Frequently asked questions:
Q I’m out of state. Do I have to attend the orientation?
A Out of town participants are not required to come to NC for our orientation meeting. I would recommend that you attend an orientation at your own university if one is offered. This is what the NC State students participating on programs run by other universities do.
Q Can I arrive in Australia
earlier, or leave later than the program dates? I’d like to take
the opportunity to see the rest of Australia while I’m here.
A Absolutely, I’d encourage you to do that. You may never come back again; this is your opportunity.
Q Can current freshmen
attend this summer program?
A Yes, freshmen can attend.
Q What majors is this
A The program is designed to interest students interested in Australian wildlife, companion and domestic farm animals.
Q I don’t think
I can go this year but don’t want to miss out. Will the trip
be offered next year?
A I will offer the trip every year but if we don’t get enough students applying to cover the costs then we can’t go that year. Every trip has to at least break even financially.
Q Do I need any particular
immunizations for Australia?
A No. There are no required immunizations for people visiting Australia for fewer than 3 months.
Q Do we book our own
tickets to Australia?
A Yes, you are responsible for booking you own tickets. However, I will arrange for a block booking through an agency with the dates, times, and destinations all confirmed. I will notify students when that is organized and at that time students will contact the agency and pay for their ticket.
A Yes, you can leave the USA earlier if you wish. Just be sure that you can join us in Brisbane when we arrive and, in that case, you are totally responsible for all your travel arrangements.
Q I have paid for my ticket but I haven't received a paper ticket yet.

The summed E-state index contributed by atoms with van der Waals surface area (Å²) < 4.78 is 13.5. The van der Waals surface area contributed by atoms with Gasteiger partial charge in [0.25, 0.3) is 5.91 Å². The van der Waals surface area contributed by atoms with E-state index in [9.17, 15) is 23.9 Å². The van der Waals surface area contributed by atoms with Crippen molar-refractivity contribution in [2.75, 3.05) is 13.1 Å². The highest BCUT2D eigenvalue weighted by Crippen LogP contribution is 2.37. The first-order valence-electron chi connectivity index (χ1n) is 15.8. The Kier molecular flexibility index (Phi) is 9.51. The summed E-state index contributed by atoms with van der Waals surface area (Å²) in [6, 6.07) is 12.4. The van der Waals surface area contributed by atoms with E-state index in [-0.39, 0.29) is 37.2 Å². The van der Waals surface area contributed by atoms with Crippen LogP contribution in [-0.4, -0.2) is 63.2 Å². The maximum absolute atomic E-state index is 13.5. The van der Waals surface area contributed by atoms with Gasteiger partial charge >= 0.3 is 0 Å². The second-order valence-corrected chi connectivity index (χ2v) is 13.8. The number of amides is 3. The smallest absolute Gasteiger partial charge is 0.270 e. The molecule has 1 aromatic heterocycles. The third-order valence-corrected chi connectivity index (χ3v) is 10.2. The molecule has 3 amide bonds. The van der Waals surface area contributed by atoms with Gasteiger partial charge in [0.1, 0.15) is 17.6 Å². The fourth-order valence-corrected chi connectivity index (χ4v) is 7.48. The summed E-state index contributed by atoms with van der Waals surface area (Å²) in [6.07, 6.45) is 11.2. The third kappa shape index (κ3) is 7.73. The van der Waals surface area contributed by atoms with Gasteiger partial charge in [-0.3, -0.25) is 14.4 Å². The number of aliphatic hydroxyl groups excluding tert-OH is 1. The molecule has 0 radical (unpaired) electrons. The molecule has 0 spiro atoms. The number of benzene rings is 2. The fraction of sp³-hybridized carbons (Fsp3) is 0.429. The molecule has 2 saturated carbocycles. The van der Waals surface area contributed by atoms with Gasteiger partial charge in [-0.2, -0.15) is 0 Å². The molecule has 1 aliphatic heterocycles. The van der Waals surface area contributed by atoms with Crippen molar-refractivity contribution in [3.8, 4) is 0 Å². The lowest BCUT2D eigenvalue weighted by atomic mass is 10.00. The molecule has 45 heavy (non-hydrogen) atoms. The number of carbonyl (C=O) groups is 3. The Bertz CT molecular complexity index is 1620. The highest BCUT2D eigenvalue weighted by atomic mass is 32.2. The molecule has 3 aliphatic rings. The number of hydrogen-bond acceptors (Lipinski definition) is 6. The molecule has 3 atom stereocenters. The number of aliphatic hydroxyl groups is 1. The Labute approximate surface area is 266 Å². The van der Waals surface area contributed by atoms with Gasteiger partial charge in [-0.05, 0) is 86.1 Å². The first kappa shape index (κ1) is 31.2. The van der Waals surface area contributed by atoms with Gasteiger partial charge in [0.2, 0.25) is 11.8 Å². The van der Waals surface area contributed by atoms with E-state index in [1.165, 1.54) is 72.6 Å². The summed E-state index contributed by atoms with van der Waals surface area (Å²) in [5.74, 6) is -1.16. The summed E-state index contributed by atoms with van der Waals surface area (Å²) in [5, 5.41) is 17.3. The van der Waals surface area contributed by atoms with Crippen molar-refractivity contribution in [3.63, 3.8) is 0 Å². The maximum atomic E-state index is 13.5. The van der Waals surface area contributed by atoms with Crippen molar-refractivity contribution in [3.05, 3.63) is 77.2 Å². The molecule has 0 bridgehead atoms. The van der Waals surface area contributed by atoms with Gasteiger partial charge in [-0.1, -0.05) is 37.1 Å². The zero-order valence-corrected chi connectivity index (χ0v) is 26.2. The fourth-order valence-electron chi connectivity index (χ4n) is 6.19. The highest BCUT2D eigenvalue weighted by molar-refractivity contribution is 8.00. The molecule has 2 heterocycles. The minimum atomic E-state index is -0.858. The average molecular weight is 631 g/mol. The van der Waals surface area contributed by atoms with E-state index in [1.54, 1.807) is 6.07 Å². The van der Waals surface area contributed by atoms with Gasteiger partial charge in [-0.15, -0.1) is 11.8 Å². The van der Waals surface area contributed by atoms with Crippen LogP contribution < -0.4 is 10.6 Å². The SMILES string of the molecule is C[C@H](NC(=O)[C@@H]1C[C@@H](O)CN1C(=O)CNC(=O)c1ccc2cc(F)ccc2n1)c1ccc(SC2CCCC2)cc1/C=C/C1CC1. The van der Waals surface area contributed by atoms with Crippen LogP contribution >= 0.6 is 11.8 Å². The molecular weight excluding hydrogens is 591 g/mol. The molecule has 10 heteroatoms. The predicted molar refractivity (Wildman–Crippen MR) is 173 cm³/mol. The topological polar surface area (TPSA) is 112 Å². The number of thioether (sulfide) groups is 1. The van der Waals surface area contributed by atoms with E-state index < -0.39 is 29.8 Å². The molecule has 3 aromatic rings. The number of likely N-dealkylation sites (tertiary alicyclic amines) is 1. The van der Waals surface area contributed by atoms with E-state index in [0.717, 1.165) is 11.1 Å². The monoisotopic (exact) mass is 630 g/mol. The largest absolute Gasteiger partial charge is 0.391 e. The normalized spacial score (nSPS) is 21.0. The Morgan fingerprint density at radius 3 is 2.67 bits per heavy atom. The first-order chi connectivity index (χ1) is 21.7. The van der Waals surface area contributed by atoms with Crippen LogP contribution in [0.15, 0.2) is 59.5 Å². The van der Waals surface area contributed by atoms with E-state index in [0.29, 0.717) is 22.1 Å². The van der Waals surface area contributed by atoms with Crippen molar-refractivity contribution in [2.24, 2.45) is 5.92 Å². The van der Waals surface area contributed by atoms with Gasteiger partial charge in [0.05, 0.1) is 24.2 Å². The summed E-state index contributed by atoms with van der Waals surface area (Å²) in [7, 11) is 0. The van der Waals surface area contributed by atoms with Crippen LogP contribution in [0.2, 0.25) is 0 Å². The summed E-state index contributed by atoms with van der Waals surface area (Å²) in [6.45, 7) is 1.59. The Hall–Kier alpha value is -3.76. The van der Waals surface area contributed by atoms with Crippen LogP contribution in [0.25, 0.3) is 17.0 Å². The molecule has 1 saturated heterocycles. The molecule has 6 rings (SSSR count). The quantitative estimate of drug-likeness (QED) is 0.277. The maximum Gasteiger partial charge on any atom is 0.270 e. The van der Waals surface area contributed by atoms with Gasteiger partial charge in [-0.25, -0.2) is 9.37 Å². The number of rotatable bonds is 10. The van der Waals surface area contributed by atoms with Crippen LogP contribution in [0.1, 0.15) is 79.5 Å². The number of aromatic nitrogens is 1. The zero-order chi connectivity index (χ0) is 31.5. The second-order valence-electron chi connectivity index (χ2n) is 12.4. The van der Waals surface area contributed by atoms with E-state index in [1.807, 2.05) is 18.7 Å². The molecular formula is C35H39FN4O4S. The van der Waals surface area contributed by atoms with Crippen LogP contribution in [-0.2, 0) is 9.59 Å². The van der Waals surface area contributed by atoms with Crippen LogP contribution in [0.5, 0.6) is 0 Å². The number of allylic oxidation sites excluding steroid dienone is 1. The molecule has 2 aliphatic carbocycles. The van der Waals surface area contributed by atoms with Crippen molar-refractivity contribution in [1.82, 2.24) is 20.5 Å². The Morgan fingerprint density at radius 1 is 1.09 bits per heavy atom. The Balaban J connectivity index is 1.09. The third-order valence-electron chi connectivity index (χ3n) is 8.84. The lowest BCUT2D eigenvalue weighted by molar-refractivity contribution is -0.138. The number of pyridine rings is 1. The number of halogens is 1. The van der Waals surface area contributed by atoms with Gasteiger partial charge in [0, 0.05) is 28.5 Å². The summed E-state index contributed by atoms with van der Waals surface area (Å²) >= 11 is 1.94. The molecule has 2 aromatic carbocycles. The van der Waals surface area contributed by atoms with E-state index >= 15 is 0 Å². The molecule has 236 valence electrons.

Am I booked for these flights?
A Don't worry, most likely you have an electronic ticket. Check with the ticketing agency.
Q Will we have access
to a gym in Gatton or St. Lucia?
A Yes, there is a gym at St. Lucia campus, however it is not free. Gatton campus does not have a gym.
Q What meals are/are
not included in the program price?
A Check the itinerary on our web site.
Q. How much extra money
we should bring? We will have meals and souvenirs to buy and other
A It is hard for me to answer that question because students have different tastes and buying habits. Your US experience is your best guide. Count on food costing about 5-10% more. Visit my website to see the side trip options and what they cost.
Q Should we get Australian
currency before we go?
A Yes, you can but it shouldn’t be necessary. One of the first things we do when we arrive in Gatton is to go into town where you can get your Australian money. There you getter a better exchange rate than the airports we go through. You can usually use your U.S. ATM and credit cards. However, you should first check with your bank and credit card company and get their transaction charges. Last time I heard, Capital One does not charge a fee on international transactions; it’s worth investigating. Previous students have found that US credit cards have worked well for them.
Q I’m vegetarian,
will that be a problem?
A No, all the places where we have pre-paid meals cater for vegetarians.
Q Will I need to bring
any special clothing?
A Well, we will be visiting farms and so you will need at least a pair of solid shoes. You will have the opportunity to swim too. It is winter when we will be there so bring some warm clothes. In the Bunya Mountains the temperature can drop to freezing overnight so be prepared for that. Check out the weather for our main sites and pack accordingly: